Too much: Why the streaming wars between Apple, Disney, HBO and more are ruining TV

Kelly Lawler


Published 10: 21 AM EST Nov 14, 2019

They say you can’t have too much of a good thing, but the many corporations that produce television are out to prove that you can. 

There’s just too much TV. There was too much in 2018, and 2017, too, and probably even before 2015, when FX chief John Landgraf, coined the term “Peak TV” to describe the then-400+ scripted TV shows on the air. This year, there are more than 500. And that doesn’t count reality, talk shows, documentaries and everything else.

Peak TV was supposed to represent the height of the TV industry, the point at which no more shows could possibly be created until a bubble burst and the number of series – and possibly networks that aired them – diminished wildly. 

But that’s not at all what happened. The TV bubble hasn’t burst. It has inflated faster than you can binge-watch all 263 episodes of “Friends.”

This month has seen the debuts of Apple TV+ and Disney+, two streaming services from two of the biggest corporations on earth. 

They’ve come to challenge behemoths Netflix and Amazon, and to lesser extent Hulu (which is majority owned by Disney), and to forge a future in an entertainment industry in which technology has completely upended the way audiences experience art. Or, to be as capitalism-focused as the streamers: an industry in which technology has completely overturned how consumers devour content. The near-future of TV promises an arms race to rival the money spent on the space race, as two more media companies, NBC Universal and WarnerMedia, join the fray next year with Peacock and HBO Max. 

More: Disney+ to Apple TV+ to Netflix: All the major streaming services, ranked

There is too much TV now and there will be far too much TV in the future. I don’t know about you, but I am exhausted, even as a person who watches TV for a living. I look at the forthcoming revolution not with joy that my favorite media is about to take over the universe, but with fear and anxiety. The streaming wars are bad for TV fans and bad for the art form itself. 

We’ve long since passed the point where anyone could keep up with most new and notable TV. How many people have seen any of the Emmy nominees for the outstanding drama this year, besides “Game of Thrones”? Can you even name one other show in that category? How many series have you meant to watch but haven’t gotten around to yet? When you log onto your preferred streamer, do you sample something new, or just navigate to repeats of “The Office” or “Seinfeld”?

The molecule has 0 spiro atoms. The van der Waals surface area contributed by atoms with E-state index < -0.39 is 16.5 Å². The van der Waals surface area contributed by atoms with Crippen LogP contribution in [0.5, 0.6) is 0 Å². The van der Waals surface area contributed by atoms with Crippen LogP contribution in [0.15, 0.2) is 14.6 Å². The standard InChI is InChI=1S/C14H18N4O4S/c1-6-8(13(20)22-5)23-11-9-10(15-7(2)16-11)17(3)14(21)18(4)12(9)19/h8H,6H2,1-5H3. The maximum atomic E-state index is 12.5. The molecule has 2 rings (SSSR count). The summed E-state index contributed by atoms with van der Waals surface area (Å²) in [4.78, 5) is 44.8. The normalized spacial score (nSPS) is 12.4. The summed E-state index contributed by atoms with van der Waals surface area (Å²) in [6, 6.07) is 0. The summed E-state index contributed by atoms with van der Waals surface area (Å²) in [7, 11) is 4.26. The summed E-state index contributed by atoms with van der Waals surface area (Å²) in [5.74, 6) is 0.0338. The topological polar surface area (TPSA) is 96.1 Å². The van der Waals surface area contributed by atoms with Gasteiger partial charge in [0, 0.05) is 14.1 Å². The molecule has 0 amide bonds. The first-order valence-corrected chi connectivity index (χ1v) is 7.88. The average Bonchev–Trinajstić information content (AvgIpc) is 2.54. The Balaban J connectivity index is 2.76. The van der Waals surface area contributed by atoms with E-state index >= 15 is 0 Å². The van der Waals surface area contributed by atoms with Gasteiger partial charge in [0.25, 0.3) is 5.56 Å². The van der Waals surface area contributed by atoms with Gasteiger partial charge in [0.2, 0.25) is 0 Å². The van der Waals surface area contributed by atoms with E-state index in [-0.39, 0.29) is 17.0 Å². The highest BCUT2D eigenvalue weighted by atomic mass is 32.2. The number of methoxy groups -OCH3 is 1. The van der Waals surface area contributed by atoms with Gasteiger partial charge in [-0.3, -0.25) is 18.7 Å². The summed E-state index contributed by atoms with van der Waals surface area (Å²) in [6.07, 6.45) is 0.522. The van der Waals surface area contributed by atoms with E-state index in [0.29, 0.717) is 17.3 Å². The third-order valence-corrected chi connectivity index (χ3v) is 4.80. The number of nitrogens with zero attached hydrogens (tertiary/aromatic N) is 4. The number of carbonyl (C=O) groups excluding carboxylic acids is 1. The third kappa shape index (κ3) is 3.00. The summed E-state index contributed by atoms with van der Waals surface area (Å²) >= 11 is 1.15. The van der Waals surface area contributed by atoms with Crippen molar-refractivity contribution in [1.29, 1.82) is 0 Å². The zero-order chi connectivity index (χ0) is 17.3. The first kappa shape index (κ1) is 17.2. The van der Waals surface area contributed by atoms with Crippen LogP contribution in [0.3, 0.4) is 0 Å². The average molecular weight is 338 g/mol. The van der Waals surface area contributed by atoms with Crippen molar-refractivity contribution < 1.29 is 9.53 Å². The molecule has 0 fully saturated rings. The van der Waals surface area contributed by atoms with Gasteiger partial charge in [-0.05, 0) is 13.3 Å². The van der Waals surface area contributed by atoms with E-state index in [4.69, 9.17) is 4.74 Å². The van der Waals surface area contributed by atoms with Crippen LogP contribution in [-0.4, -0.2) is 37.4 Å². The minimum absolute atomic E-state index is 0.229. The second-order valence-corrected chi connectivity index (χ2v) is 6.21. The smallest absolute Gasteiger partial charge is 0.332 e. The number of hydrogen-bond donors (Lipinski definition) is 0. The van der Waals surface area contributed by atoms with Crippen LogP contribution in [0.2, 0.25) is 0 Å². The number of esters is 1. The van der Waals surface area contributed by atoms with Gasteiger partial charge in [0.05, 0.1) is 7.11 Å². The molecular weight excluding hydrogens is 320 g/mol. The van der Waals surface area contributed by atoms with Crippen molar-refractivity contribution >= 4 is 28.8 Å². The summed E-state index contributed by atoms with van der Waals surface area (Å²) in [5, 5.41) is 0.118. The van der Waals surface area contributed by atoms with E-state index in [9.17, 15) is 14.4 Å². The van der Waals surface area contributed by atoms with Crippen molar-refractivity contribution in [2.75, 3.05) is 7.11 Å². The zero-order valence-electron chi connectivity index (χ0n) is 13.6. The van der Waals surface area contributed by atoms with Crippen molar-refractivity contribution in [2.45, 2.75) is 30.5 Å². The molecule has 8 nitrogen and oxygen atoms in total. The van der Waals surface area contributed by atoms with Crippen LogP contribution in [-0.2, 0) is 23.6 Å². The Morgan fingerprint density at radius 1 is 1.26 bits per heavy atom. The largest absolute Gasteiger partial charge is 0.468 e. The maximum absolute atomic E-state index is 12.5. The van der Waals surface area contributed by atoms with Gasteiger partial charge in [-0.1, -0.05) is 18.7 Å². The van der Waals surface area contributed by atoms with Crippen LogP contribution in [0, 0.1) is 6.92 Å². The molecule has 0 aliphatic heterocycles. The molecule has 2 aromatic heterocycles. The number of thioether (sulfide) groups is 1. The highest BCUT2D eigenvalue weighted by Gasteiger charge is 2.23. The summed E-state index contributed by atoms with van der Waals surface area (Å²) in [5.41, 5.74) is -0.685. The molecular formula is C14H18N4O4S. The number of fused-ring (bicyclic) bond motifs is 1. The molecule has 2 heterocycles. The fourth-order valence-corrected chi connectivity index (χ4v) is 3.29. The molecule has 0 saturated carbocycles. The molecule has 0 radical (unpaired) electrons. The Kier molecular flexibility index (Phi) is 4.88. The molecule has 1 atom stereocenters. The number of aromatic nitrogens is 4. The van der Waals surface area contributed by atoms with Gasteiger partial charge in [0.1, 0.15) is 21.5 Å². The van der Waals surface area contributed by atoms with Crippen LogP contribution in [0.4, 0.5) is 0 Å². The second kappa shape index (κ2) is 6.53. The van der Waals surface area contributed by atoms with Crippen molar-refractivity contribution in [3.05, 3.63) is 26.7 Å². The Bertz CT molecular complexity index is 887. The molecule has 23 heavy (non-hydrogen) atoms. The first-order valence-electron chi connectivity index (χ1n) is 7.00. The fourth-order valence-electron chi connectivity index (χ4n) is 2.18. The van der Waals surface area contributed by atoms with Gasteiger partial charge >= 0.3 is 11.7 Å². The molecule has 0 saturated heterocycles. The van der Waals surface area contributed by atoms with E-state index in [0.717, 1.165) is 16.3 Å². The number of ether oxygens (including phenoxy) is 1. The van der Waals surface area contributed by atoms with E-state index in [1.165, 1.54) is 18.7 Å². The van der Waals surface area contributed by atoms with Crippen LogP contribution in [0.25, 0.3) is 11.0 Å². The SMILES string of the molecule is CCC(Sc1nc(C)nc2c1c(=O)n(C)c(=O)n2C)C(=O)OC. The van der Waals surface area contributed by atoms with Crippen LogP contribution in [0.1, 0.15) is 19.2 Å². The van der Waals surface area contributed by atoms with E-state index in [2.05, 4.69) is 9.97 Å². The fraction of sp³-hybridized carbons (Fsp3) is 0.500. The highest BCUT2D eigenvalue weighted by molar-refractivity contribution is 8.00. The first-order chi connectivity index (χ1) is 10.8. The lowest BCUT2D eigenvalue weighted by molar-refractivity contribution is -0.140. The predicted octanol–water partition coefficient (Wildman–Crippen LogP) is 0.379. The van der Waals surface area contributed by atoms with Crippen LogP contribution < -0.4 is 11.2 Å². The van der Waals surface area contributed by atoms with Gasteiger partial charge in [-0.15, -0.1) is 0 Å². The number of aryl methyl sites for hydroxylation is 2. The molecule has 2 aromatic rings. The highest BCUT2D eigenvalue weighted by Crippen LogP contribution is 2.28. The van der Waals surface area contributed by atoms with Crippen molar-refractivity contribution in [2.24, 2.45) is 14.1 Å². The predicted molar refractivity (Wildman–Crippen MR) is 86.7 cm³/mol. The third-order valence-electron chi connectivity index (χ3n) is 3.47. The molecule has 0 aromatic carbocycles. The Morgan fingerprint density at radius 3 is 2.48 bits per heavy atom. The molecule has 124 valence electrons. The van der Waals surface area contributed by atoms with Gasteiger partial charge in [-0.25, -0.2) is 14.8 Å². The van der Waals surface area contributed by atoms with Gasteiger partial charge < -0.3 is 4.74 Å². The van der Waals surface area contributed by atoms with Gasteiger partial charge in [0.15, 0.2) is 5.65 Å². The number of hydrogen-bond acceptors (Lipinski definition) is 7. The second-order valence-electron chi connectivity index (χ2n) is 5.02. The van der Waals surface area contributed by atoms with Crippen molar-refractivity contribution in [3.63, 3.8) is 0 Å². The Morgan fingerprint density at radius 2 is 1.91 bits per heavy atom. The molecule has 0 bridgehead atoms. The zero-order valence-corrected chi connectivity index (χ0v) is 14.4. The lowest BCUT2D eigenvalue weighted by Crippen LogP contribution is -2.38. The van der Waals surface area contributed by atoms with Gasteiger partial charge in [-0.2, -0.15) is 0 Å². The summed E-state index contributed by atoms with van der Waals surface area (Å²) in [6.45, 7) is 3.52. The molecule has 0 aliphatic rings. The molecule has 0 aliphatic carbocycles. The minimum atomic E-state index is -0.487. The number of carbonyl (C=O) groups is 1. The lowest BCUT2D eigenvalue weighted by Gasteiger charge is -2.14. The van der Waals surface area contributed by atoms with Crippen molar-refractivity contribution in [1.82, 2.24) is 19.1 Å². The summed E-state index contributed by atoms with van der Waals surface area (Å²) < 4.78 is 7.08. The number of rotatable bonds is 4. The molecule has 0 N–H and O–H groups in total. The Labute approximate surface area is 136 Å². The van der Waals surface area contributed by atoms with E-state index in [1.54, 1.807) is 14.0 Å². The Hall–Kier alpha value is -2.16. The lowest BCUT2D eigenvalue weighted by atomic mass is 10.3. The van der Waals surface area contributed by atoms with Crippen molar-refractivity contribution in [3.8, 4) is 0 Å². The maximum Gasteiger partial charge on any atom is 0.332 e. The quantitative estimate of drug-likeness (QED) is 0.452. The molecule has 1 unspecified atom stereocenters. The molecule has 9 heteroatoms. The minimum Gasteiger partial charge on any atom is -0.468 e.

See also  Hundreds of McDonald's workers plan Wednesday strike over COVID-19 protections

Not to mention the old: Here are all the new Disney+ shows and movies, from ‘Mandalorian’ to ‘High School Musical’

More to come next spring: HBO Max: Details on launch date, price and programs, including 23 seasons of ‘South Park’

Apple enters showbiz: Here are all the new Apple TV+ shows and movies, from Oprah and Reese to Snoopy and Brie

Television is no longer easy entertainment delivered directly to our living rooms. Instead, it’s become one more thing we have to “keep up with.” Of course, no one is required to keep up with the avalanche of new TV shows (well, except TV critics), but so many shows enter the cultural conversation, it’s hard to say if you can find one that everyone at a dinner party or the proverbial office water cooler have all watched. And even if you have, the bingeing era means you might not be at the same place in the story. TV has lost much of the community aspect that made it so compelling. And the number of series to keep up with grows daily.  

There are downsides to the flood of programming beyond the limited hours we can sit on our couches and watch. And at this pivotal moment in the history of television, I can’t help but think that it is headed down the worst possible path. 

The upside of Peak TV, thus far, has been a (slight) diversification of the industry as Netflix, Hulu and Amazon (along with traditional cable and broadcast outlets) have embraced new storytellers. More women and people of color work behind (and in front of) the camera on television. LGBTQ stories are being told to mainstream audiences. Tiny shows from across the pond beat HBO’s best offerings at the Emmys. At the same time, TV’s prestige in culture began to rise. Our biggest movie stars no longer look down at the small screen, but embrace it as a new, exciting avenue for art. 

See also  Judge orders 234,000 purged from Wisconsin voter rolls